KEY TAKEAWAY: Wells Fargo analysts, in a new report, discovered that the average sale, rebate and allowance (SRA) offered to payers has jumped from 28% to 41% since 2012. But even with the discount(s) list prices remain high. According to Memorial Sloan-Kettering’s Center for Health Policy and Outcomes, the average cost of new cancer drugs approved by the FDA in 2016 was $172,000.
Among large-cap pharma companies, Eli Lilly has seen the largest increase in the average rebates and discounts over the last five years, from 19% to 39%, according to Wells Fargo. But Merck & Co. wasn’t far behind, with its discounts jumping from 22% to 41%. Some specialty pharma companies also hiked their discounts over that time period, including Horizon (from 18% to 70%) and Valeant (19% to 41%).
In March of last year, Lilly revealed that it raised list prices by 14% on average in 2016, but that because of SRAs it granted to payers, its net increase has been just 2.4%.
Of course, this isn’t going to quiet skeptics who point to high drug prices as the primary villain in high health care costs. A good example is the high cost of cancer drugs. The average price for cancer drugs was less than $10,000 per year before 2000. By 2015, that had increased to $140,000 per year. According to Memorial Sloan-Kettering’s Center for Health Policy and Outcomes, [inlinetweet prefix=”” tweeter=”” suffix=””]the average cost of new cancer drugs approved by the FDA in 2016 was $172,000.[/inlinetweet]
The pharma industry tries to defend these higher prices because of the need for investment in research and development, but that is not necessarily true because today most R&D has been replaced by mergers and acquisitions. Even those in the industry are starting to sound the alarm around the myth of R&D spending.
A new study has shown it costs only a fraction of the $2.6 billion pharma claims to bring a new drug to market. The CEO of the pharmaceutical company GlaxoSmithKline, Andrew Witty, said that Big Pharma’s claim of drug development costs is exaggerated and “one of the great myths of the industry.”
The pharmaceutical industry has one of the highest profit margins of any industry. And these profits, the industry claims, are supposed to be fueling innovation but the reality is that most of the profits have been returned to their executives and shareholders.”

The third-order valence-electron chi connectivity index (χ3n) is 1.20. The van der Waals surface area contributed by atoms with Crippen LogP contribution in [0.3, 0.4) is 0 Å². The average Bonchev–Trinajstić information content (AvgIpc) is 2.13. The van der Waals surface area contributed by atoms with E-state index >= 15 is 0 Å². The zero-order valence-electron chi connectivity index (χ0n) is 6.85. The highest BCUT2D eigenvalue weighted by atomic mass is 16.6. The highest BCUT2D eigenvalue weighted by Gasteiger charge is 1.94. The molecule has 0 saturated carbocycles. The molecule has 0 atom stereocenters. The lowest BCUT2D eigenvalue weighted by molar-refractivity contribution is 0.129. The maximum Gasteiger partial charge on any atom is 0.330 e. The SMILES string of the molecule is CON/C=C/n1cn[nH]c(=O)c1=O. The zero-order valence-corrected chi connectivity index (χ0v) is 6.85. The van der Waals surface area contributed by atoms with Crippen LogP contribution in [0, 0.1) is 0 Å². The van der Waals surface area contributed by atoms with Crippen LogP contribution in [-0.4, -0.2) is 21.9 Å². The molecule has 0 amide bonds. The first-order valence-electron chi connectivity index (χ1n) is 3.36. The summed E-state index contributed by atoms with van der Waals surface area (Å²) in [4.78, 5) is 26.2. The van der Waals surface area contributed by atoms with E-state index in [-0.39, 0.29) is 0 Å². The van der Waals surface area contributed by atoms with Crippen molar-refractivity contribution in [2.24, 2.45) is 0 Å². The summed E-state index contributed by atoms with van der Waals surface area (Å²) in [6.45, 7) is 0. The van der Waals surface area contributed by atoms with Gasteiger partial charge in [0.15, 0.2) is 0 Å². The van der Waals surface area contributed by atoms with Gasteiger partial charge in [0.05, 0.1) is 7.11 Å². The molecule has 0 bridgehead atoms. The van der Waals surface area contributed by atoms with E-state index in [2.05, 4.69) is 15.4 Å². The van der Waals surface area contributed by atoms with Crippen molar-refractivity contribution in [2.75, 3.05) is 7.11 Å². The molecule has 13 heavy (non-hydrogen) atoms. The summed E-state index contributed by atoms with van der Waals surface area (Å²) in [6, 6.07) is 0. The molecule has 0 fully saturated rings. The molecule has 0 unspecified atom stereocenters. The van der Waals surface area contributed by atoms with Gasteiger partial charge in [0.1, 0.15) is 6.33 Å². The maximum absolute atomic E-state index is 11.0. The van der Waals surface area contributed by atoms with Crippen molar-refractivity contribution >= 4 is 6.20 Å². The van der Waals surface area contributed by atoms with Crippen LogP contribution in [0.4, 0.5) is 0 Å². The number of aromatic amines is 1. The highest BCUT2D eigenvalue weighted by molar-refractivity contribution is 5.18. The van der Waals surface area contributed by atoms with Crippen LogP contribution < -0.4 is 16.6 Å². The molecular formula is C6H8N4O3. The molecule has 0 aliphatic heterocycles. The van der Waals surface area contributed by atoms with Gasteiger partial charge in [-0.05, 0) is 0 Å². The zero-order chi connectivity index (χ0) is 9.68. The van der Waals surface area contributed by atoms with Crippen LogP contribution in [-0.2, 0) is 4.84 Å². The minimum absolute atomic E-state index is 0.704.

If you drink the Kool-Aid that higher prices are justified because cancer drugs lead to cures and survival you had better add some scotch to that drink. A 2014 study showed that the 72 cancer drugs approved by the FDA between 2002 and 2014 gave patients only two more months of life compared with older drugs. A 2015 study found no correlation between the cost of new cancer drugs and their effectiveness.
Take the cost of the life-saving drug Gleevec for chronic myeloid leukemia. [inlinetweet prefix=”” tweeter=”” suffix=””]A 2016 study showed that a third of patients with chronic myeloid leukemia were unable to fill their prescriptions for Gleevec or its two generic versions[/inlinetweet]. The cost of Gleevec and its generics in the U.S. are $146,000 and $140,000 per year.
Many Americans have become fed up with the exorbitant prices of cancer drugs, and they want something done. It has real consequences. In a 2013 study of cancer patients, a quarter avoided filling all their drug prescriptions because of costs, and an additional 20 percent only partially filled their prescriptions.
The CEO of the American Society of Clinical Oncology (ASCO), Clifford A. Hudis, said: “In what, undoubtedly, is one of the most difficult times in their lives, individuals with cancer should be focused on getting the best care possible, not worrying about financial strain on their families.” However, it seems that pharma’s master is, and will continue to be, Wall Street and stock price.